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Office of the Attorney General
State of Texas


July 18, 1989

Honorable Chet Edwards
Chairman
Nominations Committee
Texas State Senate
P.O. Box 12068
Austin, Texas 78711

Letter Opinion No. 89-057

Dear Senator Edwards:

You have requested our opinion as to whether the chairperson of the Public Utility Commission may be appointed as its acting executive director. You ask three questions, the first of which centers upon article XVI, section 40, of the Texas Constitution, which prohibits a single individual from holding more than one civil office of emolument. Because we resolve the matter on other grounds, it is unnecessary to reach this constitutional issue.

The common law doctrine of incompatibility prevents one person from holding two different positions under one of two circumstances. In the first of these, the problem is one of "conflicting loyalties." Thus, we have said that the doctrine of incompatibility precludes a trustee of a community college district from simultaneously serving as county commissioner in the county in which the community college district is located. Attorney General Opinion JM-129 (1984). We have also determined that one person may not at the same time serve as county auditor and city councilman of a municipality located within that county. Attorney General Opinion JM-133 (1984). This branch of the doctrine is well established in Texas law. See Thomas v. Abernathy County Line Indep. School Dist., 290 S.W. 152 (Tex.Comm'n App.1927, opinion adopted) (positions of school trustee and city alderman are incompatible).

The other prong of the doctrine prevents an individual from holding two separate positions in which one is subordinate and accountable to the other. This problem was first addressed by this office in Letter Advisory No. 114 (1975). There, Attorney General Hill, after a thorough examination of the pertinent issues, concluded that incompatibility prohibits a public school teacher from simultaneously serving as a member of the board of trustees of his or her employing district.

The Attorney General has, in recent years, affirmed this view. In Attorney General Opinion JM-386 (1985), for example, we held that the doctrine of incompatibility bars an alderman of a general law city from serving as a member of that city's police reserve. We based our conclusion on "the city council's supervision and other authority over members of the police reserve force, and the accountability of police reserve force members to the city council."

The legislature, in the nearly 14 years since the issuance of Letter Advisory No. 114, has not adopted legislation changing this "self-employment" aspect of the common law doctrine of incompatibility. Cf. Tax Code s 6.03 (member of a governing body of a taxing unit may serve on the board of directors of an appraisal district). We must conclude that it has been and remains a viable prohibition in Texas law.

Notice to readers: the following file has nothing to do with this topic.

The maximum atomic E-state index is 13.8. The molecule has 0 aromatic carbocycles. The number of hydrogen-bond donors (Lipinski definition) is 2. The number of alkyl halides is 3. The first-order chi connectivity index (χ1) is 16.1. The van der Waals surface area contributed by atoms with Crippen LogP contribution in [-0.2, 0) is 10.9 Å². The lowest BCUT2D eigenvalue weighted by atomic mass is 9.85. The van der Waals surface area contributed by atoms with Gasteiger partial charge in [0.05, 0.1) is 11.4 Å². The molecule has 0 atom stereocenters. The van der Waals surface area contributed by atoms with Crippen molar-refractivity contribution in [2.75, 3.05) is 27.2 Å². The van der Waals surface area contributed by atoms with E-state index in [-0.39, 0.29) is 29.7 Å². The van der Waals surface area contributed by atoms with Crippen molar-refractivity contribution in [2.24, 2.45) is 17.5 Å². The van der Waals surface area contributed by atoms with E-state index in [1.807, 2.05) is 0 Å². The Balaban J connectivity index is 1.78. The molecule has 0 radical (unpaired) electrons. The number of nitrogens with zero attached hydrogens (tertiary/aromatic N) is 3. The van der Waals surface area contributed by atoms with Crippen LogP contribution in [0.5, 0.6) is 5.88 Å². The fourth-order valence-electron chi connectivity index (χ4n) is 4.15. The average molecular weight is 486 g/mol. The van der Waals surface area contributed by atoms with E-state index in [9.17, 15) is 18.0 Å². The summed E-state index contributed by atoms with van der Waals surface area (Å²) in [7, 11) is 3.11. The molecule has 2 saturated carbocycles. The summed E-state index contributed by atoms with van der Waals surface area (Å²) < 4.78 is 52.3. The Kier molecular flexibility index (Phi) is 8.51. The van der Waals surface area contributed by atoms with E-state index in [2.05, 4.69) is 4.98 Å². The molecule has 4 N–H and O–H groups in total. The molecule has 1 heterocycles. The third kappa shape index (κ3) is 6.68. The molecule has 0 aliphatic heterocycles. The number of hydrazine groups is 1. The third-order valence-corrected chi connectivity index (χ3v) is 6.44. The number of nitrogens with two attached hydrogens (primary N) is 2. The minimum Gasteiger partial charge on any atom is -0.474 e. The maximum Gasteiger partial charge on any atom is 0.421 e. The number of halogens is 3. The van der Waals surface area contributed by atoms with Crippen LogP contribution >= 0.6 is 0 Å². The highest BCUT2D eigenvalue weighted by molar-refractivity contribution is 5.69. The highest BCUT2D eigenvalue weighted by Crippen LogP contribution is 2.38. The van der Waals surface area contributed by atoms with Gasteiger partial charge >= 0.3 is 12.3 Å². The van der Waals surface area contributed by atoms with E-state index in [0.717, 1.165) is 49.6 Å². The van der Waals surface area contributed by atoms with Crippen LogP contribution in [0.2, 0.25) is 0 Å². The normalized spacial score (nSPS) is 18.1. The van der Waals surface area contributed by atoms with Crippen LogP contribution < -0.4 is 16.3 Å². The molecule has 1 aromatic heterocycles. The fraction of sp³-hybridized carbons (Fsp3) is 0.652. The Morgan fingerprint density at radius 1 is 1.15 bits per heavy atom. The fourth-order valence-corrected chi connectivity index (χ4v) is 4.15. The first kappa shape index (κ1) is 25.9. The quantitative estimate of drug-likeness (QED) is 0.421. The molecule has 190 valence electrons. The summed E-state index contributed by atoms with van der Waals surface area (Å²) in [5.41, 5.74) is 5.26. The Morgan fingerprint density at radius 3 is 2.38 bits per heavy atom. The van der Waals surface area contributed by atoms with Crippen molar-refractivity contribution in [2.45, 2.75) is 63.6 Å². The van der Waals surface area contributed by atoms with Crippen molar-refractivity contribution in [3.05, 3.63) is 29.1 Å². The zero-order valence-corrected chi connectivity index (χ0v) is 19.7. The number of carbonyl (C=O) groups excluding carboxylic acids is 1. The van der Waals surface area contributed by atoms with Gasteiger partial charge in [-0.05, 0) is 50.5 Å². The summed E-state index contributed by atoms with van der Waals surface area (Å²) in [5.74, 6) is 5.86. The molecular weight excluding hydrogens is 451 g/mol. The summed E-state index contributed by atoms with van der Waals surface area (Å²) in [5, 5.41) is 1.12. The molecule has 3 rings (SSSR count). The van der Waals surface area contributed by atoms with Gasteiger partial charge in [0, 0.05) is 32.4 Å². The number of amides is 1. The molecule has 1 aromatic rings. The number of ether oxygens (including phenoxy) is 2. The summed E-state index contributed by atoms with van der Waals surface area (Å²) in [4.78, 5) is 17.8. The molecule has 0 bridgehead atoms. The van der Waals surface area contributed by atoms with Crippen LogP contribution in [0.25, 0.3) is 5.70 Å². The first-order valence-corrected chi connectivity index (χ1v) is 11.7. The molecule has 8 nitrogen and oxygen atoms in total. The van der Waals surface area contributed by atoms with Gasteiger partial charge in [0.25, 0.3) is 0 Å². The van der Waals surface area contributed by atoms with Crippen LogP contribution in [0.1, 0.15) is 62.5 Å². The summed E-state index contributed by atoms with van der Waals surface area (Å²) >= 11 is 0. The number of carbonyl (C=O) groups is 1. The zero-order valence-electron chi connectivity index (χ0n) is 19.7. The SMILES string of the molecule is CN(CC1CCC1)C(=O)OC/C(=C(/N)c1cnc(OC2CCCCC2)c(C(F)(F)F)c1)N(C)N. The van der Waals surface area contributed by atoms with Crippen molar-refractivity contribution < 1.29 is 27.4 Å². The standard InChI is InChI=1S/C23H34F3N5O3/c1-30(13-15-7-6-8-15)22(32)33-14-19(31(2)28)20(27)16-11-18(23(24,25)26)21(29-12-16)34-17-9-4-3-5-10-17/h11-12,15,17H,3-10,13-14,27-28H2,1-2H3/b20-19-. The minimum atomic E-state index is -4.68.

Under the terms of the Public Utility Regulatory Act, the three commissioners appointed by the Governor constitute the governing body of the Public Utility Commission and the executive director of the commission is specifically made an employee of the commission. V.T.C.S. art. 1446c, ss 5, 8(b)(1). There is no question that, as in the situations presented in Attorney General Opinion JM-386 and Letter Advisory No. 114, the commissioners of the Public Utility Commission exercise "supervision and other authority" over the executive director and that the latter is fully accountable to the three commissioners. As a result, we conclude that the chairperson of the Public Utility Commission may not validly be appointed as its acting executive director.

As to the consequences of the proposed action, it is well established that a person who qualifies for and accepts a second office, the holding of which is incompatible with the first, ipso facto relinquishes the first position. Attorney General Opinion MW-170 (1980). In Letter Advisory No. 114, the Attorney General said only that

if a teacher becomes a board member, he must relinquish the inconsistent and incompatible position as a teacher for the district.

The self-employment branch of the doctrine of incompatibility is one which, uniquely among dual office holding prohibitions, applies to a wider class of persons than "officers." Since ipso facto relinquishment is such a harsh and unforgiving rule, and since it has in the past been confined to "offices," we decline to apply it to a situation, as here, in which one of the positions is arguably not an office. Furthermore, it may be unnecessary to reach this issue, since Ehlinger v. Clark, 8 S.W.2d 666 (Tex.1928), indicates that the kind of appointment purported by the commission is altogether void. In that case, the court held that a commissioners court could not employ the county judge as an attorney in a collection suit because of the incompatibility of being both an appointee and a member of the board making the appointment. The court cited the well-established rule that those "who have the appointing power are disqualified for appointment to the offices to which they may appoint." 8 S.W.2d at 674. See Attorney General Opinions JM-934 (1988); C-452 (1965); O- 410 (1939).

We believe that it is sufficient to advise that the common law doctrine of incompatibility absolutely prohibits the simultaneous holding of the two positions of chairperson and acting executive director of the Public Utility Commission.

      Very truly yours,

      Jim Mattox
      Attorney General of Texas

      Prepared by

      Rick Gilpin

      Approved:

      Opinion Committee


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